may helpthem diagnose narcolepsy type 1.
- Genetic testing: A 2018 meta-analysis found that a certain protein increases a person’s risk of narcolepsy type 1 and, to a lesser degree, type 2. Still, this does not confirm the presence of either disorder.
- Blood work and imaging tests: A doctor may request these tests to rule out other conditions that can cause similar symptoms.
Narcolepsy can significantly affect a person’s quality of life, and it can be dangerous in certain situations.
The condition may remain undiagnosed for several years. It is important to see a doctor about any of these symptoms:
- excessive need to sleep
- inability to remain awake in situations where a person should be able to do so
- sudden loss of muscle tone in response to strong emotions, such as laughter or anger
It is vital that a person with these symptoms does not drive, operate heavy machinery, or take part in other potentially dangerous activities.
Narcolepsy is a chronic neurological disorder that changes the brain’s ability to regulate the sleep-wake cycle.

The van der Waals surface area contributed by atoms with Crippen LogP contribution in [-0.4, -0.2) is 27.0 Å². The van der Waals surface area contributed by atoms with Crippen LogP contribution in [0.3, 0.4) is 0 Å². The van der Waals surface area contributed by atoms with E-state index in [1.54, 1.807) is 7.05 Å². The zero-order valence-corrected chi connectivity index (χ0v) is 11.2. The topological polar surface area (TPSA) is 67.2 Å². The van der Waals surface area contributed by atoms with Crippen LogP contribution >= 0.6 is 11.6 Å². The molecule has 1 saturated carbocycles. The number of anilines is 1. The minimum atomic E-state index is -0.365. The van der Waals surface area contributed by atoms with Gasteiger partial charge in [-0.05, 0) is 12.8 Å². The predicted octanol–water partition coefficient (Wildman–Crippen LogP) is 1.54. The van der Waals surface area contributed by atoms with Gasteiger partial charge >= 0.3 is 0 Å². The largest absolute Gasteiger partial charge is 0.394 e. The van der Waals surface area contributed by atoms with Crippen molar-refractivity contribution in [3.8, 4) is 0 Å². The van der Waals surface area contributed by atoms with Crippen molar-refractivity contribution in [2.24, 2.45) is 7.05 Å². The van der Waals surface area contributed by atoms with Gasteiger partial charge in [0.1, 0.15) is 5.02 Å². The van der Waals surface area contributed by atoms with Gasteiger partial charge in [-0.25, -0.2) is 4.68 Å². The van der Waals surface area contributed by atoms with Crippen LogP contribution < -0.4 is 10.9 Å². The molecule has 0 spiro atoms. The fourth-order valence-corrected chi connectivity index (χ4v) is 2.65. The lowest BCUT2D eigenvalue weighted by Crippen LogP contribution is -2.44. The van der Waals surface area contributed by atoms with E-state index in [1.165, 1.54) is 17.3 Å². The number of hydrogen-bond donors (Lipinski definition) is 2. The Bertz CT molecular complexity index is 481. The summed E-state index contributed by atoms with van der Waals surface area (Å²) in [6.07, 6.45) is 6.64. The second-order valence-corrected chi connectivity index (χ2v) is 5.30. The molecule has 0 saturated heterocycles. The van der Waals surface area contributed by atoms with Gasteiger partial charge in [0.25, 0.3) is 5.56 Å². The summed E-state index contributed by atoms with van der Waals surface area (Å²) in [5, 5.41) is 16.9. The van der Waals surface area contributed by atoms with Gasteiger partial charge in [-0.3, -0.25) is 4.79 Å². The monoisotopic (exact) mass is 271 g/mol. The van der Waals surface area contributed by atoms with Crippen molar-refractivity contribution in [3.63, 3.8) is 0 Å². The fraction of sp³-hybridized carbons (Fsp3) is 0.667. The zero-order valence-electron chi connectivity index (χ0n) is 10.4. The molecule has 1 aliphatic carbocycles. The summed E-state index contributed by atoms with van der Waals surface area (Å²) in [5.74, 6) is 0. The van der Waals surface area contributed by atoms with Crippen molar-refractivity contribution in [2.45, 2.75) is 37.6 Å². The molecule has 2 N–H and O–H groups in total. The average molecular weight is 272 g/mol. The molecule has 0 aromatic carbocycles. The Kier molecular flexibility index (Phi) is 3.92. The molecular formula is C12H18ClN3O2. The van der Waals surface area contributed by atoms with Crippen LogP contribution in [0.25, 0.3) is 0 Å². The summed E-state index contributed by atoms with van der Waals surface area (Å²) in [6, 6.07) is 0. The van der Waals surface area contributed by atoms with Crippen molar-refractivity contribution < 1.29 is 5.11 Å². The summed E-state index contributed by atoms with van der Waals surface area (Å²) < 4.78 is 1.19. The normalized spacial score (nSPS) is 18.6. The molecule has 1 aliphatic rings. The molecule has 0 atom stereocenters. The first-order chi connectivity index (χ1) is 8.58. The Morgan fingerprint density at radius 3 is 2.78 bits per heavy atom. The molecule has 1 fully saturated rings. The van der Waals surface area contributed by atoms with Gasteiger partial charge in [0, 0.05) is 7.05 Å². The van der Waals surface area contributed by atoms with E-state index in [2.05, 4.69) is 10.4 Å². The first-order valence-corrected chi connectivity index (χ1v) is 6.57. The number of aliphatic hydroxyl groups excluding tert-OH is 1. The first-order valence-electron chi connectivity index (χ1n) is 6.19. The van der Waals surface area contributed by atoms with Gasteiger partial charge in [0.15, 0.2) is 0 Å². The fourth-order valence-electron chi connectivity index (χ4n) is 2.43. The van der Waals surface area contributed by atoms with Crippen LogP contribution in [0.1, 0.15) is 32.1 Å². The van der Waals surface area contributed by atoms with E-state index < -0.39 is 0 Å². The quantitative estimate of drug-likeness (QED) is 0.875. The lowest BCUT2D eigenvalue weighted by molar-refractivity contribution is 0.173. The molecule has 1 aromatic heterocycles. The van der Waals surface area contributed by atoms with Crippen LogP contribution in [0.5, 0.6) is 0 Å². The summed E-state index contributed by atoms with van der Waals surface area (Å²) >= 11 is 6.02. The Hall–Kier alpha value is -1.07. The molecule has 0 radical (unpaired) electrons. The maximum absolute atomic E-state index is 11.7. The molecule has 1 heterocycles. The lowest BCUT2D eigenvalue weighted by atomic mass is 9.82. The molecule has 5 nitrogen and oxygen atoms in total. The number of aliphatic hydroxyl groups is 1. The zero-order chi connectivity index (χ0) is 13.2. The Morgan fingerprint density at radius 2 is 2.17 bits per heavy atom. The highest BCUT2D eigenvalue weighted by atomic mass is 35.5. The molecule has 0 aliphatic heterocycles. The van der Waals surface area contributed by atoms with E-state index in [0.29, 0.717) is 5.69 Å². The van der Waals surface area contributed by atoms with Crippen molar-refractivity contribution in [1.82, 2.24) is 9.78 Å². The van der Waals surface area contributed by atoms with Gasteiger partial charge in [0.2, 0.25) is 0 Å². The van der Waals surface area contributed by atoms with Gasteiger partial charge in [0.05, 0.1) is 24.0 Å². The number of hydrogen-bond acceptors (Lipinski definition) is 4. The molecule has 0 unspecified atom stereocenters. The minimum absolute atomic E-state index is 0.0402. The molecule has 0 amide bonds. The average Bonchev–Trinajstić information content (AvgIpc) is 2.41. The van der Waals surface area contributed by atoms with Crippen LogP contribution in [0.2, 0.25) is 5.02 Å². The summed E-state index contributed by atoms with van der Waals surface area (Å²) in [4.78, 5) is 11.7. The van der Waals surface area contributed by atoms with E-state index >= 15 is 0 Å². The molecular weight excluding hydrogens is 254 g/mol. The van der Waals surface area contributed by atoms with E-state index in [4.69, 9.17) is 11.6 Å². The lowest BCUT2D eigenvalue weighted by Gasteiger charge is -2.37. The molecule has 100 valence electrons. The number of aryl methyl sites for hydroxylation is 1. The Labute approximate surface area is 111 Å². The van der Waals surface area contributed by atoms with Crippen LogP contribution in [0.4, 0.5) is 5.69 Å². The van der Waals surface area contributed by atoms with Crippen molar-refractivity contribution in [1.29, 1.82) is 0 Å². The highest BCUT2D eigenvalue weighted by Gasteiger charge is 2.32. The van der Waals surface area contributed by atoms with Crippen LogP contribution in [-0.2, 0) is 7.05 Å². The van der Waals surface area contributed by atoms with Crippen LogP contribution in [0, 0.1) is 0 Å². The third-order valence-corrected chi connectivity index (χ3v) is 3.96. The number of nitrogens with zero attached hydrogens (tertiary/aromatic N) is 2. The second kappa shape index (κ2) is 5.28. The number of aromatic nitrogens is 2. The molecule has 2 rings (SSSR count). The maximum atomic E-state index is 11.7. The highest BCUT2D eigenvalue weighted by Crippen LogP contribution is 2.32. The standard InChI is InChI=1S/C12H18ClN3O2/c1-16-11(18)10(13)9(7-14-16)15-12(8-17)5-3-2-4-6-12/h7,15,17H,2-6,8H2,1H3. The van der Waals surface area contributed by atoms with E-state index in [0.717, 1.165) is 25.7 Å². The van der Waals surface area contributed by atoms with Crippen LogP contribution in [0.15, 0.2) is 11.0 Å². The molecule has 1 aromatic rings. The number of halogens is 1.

This can lead to a range of symptoms, including excessive daytime sleepiness and sleep attacks. In some people, narcolepsy causes a sudden loss of muscle tone in response to strong emotions.
Before the doctor diagnoses narcolepsy, a person needs to undergo two sleep studies in a hospital or specialized sleep center. Other tests may be necessary to rule out health issues that can cause similar symptoms.
Narcolepsy can significantly reduce the quality of life, and it can be dangerous in some situations. Anyone with symptoms of narcolepsy should consult a doctor as soon as possible. In the meantime, avoid driving and operating heavy machinery.